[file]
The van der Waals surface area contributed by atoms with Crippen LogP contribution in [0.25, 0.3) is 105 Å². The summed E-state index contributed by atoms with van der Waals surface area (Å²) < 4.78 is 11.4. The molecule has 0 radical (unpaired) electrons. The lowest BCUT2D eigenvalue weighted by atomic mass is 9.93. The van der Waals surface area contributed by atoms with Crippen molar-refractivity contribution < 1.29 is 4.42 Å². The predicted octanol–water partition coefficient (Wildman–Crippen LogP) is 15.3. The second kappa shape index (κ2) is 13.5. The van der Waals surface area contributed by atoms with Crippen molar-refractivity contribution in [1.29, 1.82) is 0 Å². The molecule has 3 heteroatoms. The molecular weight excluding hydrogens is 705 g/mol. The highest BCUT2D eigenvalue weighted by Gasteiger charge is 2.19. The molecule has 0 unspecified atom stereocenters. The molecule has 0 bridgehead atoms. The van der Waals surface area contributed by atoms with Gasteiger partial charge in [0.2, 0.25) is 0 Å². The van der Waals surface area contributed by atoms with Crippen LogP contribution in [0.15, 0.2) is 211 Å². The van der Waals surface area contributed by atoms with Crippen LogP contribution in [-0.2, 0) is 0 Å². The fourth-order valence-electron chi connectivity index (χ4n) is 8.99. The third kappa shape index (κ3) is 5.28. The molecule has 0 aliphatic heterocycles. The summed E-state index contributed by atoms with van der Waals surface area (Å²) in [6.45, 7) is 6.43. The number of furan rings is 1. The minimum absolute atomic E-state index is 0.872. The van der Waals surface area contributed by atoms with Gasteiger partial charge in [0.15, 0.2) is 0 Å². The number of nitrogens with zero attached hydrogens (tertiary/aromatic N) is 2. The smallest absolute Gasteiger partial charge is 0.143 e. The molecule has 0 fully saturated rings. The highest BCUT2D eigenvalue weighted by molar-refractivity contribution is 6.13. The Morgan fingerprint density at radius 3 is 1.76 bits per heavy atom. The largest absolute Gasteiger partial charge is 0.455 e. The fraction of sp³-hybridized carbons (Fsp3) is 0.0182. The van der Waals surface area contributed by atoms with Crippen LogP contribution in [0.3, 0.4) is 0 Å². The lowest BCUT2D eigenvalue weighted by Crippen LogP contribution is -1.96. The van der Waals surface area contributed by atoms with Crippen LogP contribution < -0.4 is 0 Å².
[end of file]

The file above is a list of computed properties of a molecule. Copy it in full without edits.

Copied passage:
The van der Waals surface area contributed by atoms with Crippen LogP contribution in [0.25, 0.3) is 105 Å². The summed E-state index contributed by atoms with van der Waals surface area (Å²) < 4.78 is 11.4. The molecule has 0 radical (unpaired) electrons. The lowest BCUT2D eigenvalue weighted by atomic mass is 9.93. The van der Waals surface area contributed by atoms with Crippen molar-refractivity contribution < 1.29 is 4.42 Å². The predicted octanol–water partition coefficient (Wildman–Crippen LogP) is 15.3. The second kappa shape index (κ2) is 13.5. The van der Waals surface area contributed by atoms with Crippen molar-refractivity contribution in [1.29, 1.82) is 0 Å². The molecule has 3 heteroatoms. The molecular weight excluding hydrogens is 705 g/mol. The highest BCUT2D eigenvalue weighted by Gasteiger charge is 2.19. The molecule has 0 unspecified atom stereocenters. The molecule has 0 bridgehead atoms. The van der Waals surface area contributed by atoms with Gasteiger partial charge in [0.2, 0.25) is 0 Å². The van der Waals surface area contributed by atoms with Crippen LogP contribution in [0.15, 0.2) is 211 Å². The van der Waals surface area contributed by atoms with Crippen LogP contribution in [-0.2, 0) is 0 Å². The fourth-order valence-electron chi connectivity index (χ4n) is 8.99. The third kappa shape index (κ3) is 5.28. The molecule has 0 aliphatic heterocycles. The summed E-state index contributed by atoms with van der Waals surface area (Å²) in [6.45, 7) is 6.43. The number of furan rings is 1. The minimum absolute atomic E-state index is 0.872. The van der Waals surface area contributed by atoms with Gasteiger partial charge in [0.15, 0.2) is 0 Å². The number of nitrogens with zero attached hydrogens (tertiary/aromatic N) is 2. The smallest absolute Gasteiger partial charge is 0.143 e. The molecule has 0 fully saturated rings. The highest BCUT2D eigenvalue weighted by molar-refractivity contribution is 6.13. The Morgan fingerprint density at radius 3 is 1.76 bits per heavy atom. The largest absolute Gasteiger partial charge is 0.455 e. The fraction of sp³-hybridized carbons (Fsp3) is 0.0182. The van der Waals surface area contributed by atoms with Crippen LogP contribution in [0.3, 0.4) is 0 Å². The lowest BCUT2D eigenvalue weighted by Crippen LogP contribution is -1.96. The van der Waals surface area contributed by atoms with Crippen LogP contribution < -0.4 is 0 Å².